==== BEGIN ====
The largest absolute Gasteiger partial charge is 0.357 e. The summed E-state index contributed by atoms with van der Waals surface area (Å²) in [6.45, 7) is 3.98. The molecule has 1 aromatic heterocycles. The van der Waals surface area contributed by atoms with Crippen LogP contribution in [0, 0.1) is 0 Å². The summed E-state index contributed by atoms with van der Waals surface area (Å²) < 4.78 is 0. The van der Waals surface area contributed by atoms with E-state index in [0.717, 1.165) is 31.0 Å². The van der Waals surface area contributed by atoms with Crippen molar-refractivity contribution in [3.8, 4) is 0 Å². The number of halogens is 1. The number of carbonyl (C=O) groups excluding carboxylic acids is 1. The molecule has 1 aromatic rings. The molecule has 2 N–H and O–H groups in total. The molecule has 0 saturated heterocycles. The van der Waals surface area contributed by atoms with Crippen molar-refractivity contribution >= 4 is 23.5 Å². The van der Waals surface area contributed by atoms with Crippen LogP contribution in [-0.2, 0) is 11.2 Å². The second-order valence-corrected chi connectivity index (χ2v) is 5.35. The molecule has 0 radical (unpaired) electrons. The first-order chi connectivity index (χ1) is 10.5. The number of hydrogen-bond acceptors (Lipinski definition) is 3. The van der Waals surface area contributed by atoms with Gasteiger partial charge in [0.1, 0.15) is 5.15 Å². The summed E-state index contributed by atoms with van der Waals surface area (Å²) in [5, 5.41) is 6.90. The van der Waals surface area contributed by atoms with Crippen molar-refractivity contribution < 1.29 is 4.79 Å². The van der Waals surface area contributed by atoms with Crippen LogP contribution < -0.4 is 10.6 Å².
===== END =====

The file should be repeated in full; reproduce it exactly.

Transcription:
The largest absolute Gasteiger partial charge is 0.357 e. The summed E-state index contributed by atoms with van der Waals surface area (Å²) in [6.45, 7) is 3.98. The molecule has 1 aromatic heterocycles. The van der Waals surface area contributed by atoms with Crippen LogP contribution in [0, 0.1) is 0 Å². The summed E-state index contributed by atoms with van der Waals surface area (Å²) < 4.78 is 0. The van der Waals surface area contributed by atoms with E-state index in [0.717, 1.165) is 31.0 Å². The van der Waals surface area contributed by atoms with Crippen molar-refractivity contribution in [3.8, 4) is 0 Å². The number of halogens is 1. The number of carbonyl (C=O) groups excluding carboxylic acids is 1. The molecule has 1 aromatic rings. The molecule has 2 N–H and O–H groups in total. The molecule has 0 saturated heterocycles. The van der Waals surface area contributed by atoms with Crippen molar-refractivity contribution >= 4 is 23.5 Å². The van der Waals surface area contributed by atoms with Crippen LogP contribution in [-0.2, 0) is 11.2 Å². The second-order valence-corrected chi connectivity index (χ2v) is 5.35. The molecule has 0 radical (unpaired) electrons. The first-order chi connectivity index (χ1) is 10.5. The number of hydrogen-bond acceptors (Lipinski definition) is 3. The van der Waals surface area contributed by atoms with Gasteiger partial charge in [0.1, 0.15) is 5.15 Å². The summed E-state index contributed by atoms with van der Waals surface area (Å²) in [5, 5.41) is 6.90. The van der Waals surface area contributed by atoms with Crippen molar-refractivity contribution < 1.29 is 4.79 Å². The van der Waals surface area contributed by atoms with Crippen LogP contribution < -0.4 is 10.6 Å².